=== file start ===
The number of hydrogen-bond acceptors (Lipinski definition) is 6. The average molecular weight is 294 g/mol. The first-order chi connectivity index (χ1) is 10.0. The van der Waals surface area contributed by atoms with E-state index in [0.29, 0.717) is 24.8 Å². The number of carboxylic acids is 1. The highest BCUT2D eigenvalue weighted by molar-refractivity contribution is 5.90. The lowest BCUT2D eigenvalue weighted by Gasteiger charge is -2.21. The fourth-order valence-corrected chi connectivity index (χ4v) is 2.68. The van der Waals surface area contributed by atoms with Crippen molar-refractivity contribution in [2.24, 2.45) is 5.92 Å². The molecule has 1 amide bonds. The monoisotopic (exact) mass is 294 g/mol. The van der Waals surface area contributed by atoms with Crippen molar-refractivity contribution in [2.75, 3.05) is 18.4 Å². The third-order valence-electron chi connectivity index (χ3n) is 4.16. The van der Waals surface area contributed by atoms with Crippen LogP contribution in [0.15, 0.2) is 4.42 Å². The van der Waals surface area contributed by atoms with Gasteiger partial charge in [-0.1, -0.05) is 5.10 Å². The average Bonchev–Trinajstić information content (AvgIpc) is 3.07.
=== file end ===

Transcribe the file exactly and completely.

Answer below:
The number of hydrogen-bond acceptors (Lipinski definition) is 6. The average molecular weight is 294 g/mol. The first-order chi connectivity index (χ1) is 10.0. The van der Waals surface area contributed by atoms with E-state index in [0.29, 0.717) is 24.8 Å². The number of carboxylic acids is 1. The highest BCUT2D eigenvalue weighted by molar-refractivity contribution is 5.90. The lowest BCUT2D eigenvalue weighted by Gasteiger charge is -2.21. The fourth-order valence-corrected chi connectivity index (χ4v) is 2.68. The van der Waals surface area contributed by atoms with Crippen molar-refractivity contribution in [2.24, 2.45) is 5.92 Å². The molecule has 1 amide bonds. The monoisotopic (exact) mass is 294 g/mol. The van der Waals surface area contributed by atoms with Crippen molar-refractivity contribution in [2.75, 3.05) is 18.4 Å². The third-order valence-electron chi connectivity index (χ3n) is 4.16. The van der Waals surface area contributed by atoms with Crippen LogP contribution in [0.15, 0.2) is 4.42 Å². The van der Waals surface area contributed by atoms with Gasteiger partial charge in [-0.1, -0.05) is 5.10 Å². The average Bonchev–Trinajstić information content (AvgIpc) is 3.07.